Recent headlines may sound like they’re describing a promising outlook on women’s advancement in the workplace, but they mostly serve to highlight a maddeningly slow and uneven speed of progress. It’s true that after leaving the labor force in droves during the pandemic, women held 1.5 million more net jobs this past spring than they did before Covid—but the net gain for men was 2.2 million. It’s true that women now hold more corporate board seats than ever before—but in order to reach gender parity by 2030, the percentage of new female directors needs to surpass 50%. And it’s true that women make up 10% of Fortune 500 CEOs for the first time in history—but in some industries, the number of women in leadership is actually declining.

For the last five years, I’ve led a team at JPMorgan Chase called Women on the Move, whose mission is to advance gender equity globally for women inside and outside of the firm. In this role, I’ve spoken to hundreds of people about the importance of having a sponsor—someone in a position of authority and influence who provides jobs, stretch assignments, and acts as an advocate to actively support others’ careers—and how women can cultivate them. But from these conversations, one thing has become glaringly clear: There aren’t enough men sponsoring women.

While executive women play an important role in helping other women get to the top of their organizations, much of this problem is simply a numbers game: Men still occupy the majority of senior leadership roles, which means more men are in a position to be an effective sponsor. Achieving greater gender equity in the workplace will require more of them to use their positions to propel the careers of the women in their orbit.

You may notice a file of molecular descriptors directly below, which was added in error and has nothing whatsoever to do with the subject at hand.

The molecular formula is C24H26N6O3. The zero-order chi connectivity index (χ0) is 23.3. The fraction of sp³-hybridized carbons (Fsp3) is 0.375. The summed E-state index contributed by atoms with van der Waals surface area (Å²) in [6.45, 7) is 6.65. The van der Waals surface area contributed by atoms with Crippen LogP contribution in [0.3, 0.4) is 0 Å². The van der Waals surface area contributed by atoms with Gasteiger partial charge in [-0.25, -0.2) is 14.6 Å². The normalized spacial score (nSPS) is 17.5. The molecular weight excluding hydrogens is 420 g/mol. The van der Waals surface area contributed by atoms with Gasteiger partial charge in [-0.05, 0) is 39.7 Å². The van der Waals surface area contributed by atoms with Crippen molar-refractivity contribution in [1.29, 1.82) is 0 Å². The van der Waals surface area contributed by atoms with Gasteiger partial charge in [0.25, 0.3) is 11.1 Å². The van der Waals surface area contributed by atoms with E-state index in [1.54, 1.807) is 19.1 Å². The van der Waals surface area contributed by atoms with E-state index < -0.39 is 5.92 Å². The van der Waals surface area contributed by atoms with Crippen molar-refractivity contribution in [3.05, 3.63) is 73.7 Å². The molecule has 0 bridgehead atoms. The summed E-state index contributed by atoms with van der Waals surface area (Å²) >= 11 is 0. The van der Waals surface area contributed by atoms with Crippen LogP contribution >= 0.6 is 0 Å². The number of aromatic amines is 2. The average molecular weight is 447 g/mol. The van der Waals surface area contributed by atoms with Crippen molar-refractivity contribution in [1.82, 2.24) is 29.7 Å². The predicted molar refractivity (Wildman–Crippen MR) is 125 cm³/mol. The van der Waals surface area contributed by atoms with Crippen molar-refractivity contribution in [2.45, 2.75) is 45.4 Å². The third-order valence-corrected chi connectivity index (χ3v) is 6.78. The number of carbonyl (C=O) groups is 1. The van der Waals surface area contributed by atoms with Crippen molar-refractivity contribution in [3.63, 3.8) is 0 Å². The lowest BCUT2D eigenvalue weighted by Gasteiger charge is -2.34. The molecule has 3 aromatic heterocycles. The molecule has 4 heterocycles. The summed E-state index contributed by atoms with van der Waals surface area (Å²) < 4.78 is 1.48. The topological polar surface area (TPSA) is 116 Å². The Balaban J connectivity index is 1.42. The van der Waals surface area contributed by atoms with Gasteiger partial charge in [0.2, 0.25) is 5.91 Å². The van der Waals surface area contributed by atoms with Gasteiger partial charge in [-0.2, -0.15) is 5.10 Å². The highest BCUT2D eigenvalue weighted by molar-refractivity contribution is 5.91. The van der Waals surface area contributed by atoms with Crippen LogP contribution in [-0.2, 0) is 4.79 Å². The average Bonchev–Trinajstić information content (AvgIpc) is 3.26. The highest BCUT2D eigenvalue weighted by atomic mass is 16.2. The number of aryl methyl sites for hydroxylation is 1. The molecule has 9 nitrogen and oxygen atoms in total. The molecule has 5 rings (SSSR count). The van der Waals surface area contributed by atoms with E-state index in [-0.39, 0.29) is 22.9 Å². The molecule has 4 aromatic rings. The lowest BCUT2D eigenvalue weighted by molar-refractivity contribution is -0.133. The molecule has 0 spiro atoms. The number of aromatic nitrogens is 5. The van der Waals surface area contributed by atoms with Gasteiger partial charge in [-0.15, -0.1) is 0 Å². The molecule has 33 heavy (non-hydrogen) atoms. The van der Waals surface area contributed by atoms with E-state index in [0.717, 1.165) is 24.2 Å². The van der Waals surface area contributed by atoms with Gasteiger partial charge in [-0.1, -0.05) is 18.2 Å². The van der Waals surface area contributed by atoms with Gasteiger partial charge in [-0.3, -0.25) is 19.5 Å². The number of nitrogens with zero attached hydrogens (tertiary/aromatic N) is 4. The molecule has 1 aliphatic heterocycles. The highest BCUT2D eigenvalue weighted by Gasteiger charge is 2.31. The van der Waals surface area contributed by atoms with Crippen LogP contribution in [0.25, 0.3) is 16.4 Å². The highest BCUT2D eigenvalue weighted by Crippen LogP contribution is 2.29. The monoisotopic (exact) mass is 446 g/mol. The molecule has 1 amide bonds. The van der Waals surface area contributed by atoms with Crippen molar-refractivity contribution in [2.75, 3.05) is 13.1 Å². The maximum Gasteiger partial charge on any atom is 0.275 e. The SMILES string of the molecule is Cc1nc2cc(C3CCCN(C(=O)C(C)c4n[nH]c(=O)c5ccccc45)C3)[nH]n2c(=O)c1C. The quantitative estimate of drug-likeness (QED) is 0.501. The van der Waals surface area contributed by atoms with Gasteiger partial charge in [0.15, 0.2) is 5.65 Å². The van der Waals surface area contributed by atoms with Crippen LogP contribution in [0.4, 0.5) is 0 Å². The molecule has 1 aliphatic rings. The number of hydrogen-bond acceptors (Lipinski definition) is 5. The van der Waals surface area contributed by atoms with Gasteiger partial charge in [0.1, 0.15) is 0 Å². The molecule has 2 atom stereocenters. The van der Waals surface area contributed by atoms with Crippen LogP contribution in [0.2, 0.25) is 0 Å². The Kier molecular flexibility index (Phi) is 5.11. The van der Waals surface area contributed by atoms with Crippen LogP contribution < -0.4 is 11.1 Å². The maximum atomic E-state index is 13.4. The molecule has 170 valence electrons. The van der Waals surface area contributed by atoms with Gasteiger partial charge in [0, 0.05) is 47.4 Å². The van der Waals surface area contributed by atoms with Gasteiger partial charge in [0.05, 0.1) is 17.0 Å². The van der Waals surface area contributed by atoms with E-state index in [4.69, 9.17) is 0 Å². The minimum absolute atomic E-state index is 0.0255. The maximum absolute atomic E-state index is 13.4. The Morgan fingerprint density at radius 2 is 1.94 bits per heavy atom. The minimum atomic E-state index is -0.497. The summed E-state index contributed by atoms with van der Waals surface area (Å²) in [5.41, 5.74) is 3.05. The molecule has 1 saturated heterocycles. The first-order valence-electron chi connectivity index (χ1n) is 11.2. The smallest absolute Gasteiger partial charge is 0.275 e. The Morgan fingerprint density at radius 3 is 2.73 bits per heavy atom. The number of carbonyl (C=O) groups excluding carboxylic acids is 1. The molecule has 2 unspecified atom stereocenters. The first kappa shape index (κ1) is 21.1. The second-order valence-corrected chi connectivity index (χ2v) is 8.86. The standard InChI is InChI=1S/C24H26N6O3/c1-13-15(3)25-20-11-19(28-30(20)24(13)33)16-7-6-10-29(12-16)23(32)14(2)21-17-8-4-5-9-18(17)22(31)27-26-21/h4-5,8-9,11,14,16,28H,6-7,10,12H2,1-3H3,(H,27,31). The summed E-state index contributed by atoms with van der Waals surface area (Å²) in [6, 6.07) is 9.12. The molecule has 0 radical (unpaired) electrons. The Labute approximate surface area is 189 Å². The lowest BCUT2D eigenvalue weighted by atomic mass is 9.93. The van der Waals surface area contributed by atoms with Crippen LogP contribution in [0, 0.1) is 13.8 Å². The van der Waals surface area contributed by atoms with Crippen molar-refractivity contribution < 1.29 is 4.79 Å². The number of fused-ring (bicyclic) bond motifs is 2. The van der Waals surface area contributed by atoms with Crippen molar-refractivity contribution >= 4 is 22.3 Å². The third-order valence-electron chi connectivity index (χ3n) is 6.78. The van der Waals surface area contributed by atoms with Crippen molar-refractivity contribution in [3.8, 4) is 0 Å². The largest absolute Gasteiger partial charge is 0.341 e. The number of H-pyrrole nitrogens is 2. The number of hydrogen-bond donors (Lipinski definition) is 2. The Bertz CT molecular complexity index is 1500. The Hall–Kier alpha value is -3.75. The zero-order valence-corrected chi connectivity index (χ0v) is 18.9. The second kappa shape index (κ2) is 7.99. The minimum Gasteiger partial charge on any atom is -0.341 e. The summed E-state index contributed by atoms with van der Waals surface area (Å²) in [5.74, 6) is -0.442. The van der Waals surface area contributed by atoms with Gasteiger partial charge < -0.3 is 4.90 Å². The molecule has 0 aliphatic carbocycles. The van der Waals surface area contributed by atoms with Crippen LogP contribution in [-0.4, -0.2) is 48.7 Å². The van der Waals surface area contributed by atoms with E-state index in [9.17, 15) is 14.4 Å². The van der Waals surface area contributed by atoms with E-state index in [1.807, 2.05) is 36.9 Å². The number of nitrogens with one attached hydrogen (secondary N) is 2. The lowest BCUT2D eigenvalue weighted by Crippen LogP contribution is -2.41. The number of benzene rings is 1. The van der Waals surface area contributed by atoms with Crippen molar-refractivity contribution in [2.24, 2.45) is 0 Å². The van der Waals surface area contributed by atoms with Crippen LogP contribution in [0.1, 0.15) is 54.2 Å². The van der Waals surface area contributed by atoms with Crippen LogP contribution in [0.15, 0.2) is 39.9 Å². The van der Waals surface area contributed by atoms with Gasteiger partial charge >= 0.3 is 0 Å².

There are multiple reasons why this hasn’t come to fruition. One is an outdated mindset: the belief of many men that sponsoring women colleagues was too risky to their own careers and reputation. Women could fail, or they could step back from their careers after having children, or it could raise eyebrows about the nature of the relationship. (Research has shed some light on just how widespread a problem this last one is: In a 2019 Lean In survey on the effects of the #MeToo movement on workplace relationships, more than a third of men reported that they avoided some interactions with women at work because of concerns about perceived impropriety.)

But as a growing number of companies have become more intentional about supporting gender equity, I’ve noticed that unconscious affinity bias—that is, our tendency to prefer people with similar appearances and backgrounds to ourselves—has become more of a primary blocker of these mixed-gender sponsorships. In fact, 71% of sponsors “are the same gender or race as their primary protégés,” according to a 2019 study by the Center for Talent Innovation (now Coqual). Without deliberate intervention, more men at the top beget more men at the top.

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The good news: In recent years, I’ve seen increased interest from men in championing women’s professional growth. Encouragingly, more and more male leaders I speak with simply say they want to develop the women in their organizations so that they can ensure they have the best talent on their teams.